Background. BK virus-associated nephropathy (BKVAN) is one of the most common viral diseases affecting renal allografts. Screening for viral replication may allow for earlier intervention with reduced allograft loss. A plasma viral load >104 copies/mL of BKV DNA is recommended for a presumed diagnosis of BKVAN. Methods. We monitored BKV load on serum and urine samples by Real-Time TaqMan PCR in 229 renal transplant recipients in the first year post-transplantation. Overall, 2025 serum and 2025 urine samples were evaluated. A graft biopsy was performed in 47/229 patients to investigate the declining renal function. Operating characteristics [sensitivity, specificity, negative predictive value (NPV), positive predictive value (PPV)] and receiver operating characteristic (ROC) curve analysis at different viral load values were calculated. Results. Serum BKV viral load was >104 in 5/229 patients (2.2%). A histological diagnosis of BKVAN was made in 3/229 patients (1.3%): 3/5 (60.0%) among thosewith serum viral load >104 and 3/4 (75.0%) in those with >1.6 × 104. Operating characteristics of a serum BK load of 104 for the diagnosis of BKVAN were as follows: sensitivity, 100%; specificity, 99.1%; NPV, 100%; PPV, 59.4%. Specificity and PPV rose to 99.6% and 75.0% when using a cut-off level of 1.6 × 104 copies/mL. Conclusions. The recommended level of BK viraemia of 104 copies/mL is useful to identify patients at risk of BKVAN, although specificity and PPV increase by using a cut-off level of 1.6 × 104 copies/mL. BK replication may occur in the first 3 months post-transplantation and subsequently recede. Therefore, the temporal profile of BKV replication has to be accurately evaluated and occasionally elevated values should prompt a closer monitoring.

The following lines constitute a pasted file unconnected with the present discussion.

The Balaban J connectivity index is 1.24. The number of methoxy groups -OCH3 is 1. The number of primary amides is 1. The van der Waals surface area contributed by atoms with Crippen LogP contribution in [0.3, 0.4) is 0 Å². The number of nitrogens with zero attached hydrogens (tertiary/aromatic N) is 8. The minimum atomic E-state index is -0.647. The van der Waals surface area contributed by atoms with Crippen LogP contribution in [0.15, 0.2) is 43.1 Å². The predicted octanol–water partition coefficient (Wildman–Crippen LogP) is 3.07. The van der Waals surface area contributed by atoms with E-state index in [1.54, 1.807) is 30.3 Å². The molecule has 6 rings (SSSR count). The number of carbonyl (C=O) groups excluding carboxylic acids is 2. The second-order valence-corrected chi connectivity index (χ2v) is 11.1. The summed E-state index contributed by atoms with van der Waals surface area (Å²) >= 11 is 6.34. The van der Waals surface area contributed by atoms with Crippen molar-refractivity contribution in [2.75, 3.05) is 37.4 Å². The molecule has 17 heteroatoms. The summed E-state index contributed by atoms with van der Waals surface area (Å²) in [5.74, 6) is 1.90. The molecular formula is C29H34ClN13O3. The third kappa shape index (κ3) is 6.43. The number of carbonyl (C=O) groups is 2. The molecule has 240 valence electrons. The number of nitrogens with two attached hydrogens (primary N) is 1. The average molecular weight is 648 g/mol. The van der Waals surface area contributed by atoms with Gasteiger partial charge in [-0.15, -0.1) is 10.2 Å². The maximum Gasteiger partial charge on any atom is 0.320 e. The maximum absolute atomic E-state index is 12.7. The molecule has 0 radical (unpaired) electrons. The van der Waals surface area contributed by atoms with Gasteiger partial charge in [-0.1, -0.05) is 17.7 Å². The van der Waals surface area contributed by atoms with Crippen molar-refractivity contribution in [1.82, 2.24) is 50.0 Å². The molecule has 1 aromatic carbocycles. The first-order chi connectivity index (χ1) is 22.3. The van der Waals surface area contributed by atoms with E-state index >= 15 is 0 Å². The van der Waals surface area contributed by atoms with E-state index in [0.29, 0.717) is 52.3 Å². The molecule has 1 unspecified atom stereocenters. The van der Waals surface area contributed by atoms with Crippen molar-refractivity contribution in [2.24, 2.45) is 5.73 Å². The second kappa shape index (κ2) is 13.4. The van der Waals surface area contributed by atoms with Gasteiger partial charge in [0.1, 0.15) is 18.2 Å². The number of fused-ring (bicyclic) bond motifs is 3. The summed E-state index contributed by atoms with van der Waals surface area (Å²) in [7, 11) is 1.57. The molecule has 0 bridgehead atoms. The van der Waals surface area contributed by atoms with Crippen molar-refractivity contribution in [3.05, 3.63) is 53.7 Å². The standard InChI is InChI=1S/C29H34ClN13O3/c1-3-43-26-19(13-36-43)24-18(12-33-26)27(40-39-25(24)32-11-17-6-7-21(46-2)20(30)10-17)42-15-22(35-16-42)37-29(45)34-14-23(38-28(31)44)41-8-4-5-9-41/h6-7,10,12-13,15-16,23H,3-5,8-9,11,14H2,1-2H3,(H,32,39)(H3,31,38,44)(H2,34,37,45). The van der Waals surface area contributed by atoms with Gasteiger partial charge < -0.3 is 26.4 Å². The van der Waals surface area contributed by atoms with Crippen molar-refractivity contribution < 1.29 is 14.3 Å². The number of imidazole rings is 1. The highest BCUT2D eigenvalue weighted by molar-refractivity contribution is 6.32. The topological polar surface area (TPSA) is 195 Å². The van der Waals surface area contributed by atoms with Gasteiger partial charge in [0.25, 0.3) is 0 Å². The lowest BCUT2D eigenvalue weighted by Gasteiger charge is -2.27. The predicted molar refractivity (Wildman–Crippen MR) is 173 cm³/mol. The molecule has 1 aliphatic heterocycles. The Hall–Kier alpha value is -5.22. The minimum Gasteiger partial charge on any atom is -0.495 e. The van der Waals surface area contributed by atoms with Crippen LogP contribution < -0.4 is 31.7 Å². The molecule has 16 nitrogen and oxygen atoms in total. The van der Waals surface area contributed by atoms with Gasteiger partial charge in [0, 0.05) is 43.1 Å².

Monitoring of BK virus replication in the first year following renal transplantation

Costa C.;BERGALLO, Massimiliano;TERLIZZI, Maria Elena;SIDOTI, Francesca;CAVALLO, Rossana
2008

Abstract

Background. BK virus-associated nephropathy (BKVAN) is one of the most common viral diseases affecting renal allografts. Screening for viral replication may allow for earlier intervention with reduced allograft loss. A plasma viral load >104 copies/mL of BKV DNA is recommended for a presumed diagnosis of BKVAN. Methods. We monitored BKV load on serum and urine samples by Real-Time TaqMan PCR in 229 renal transplant recipients in the first year post-transplantation. Overall, 2025 serum and 2025 urine samples were evaluated. A graft biopsy was performed in 47/229 patients to investigate the declining renal function. Operating characteristics [sensitivity, specificity, negative predictive value (NPV), positive predictive value (PPV)] and receiver operating characteristic (ROC) curve analysis at different viral load values were calculated. Results. Serum BKV viral load was >104 in 5/229 patients (2.2%). A histological diagnosis of BKVAN was made in 3/229 patients (1.3%): 3/5 (60.0%) among thosewith serum viral load >104 and 3/4 (75.0%) in those with >1.6 × 104. Operating characteristics of a serum BK load of 104 for the diagnosis of BKVAN were as follows: sensitivity, 100%; specificity, 99.1%; NPV, 100%; PPV, 59.4%. Specificity and PPV rose to 99.6% and 75.0% when using a cut-off level of 1.6 × 104 copies/mL. Conclusions. The recommended level of BK viraemia of 104 copies/mL is useful to identify patients at risk of BKVAN, although specificity and PPV increase by using a cut-off level of 1.6 × 104 copies/mL. BK replication may occur in the first 3 months post-transplantation and subsequently recede. Therefore, the temporal profile of BKV replication has to be accurately evaluated and occasionally elevated values should prompt a closer monitoring.
23
10
3333
3336
http://ndt.oxfordjournals.org/content/23/10/3333.long
Costa C.; Bergallo M.; Astegiano S.; Terlizzi M.E.; Sidoti F; Segoloni G.P.; Cavallo R.
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Utilizza questo identificativo per citare o creare un link a questo documento: http://hdl.handle.net/2318/56479
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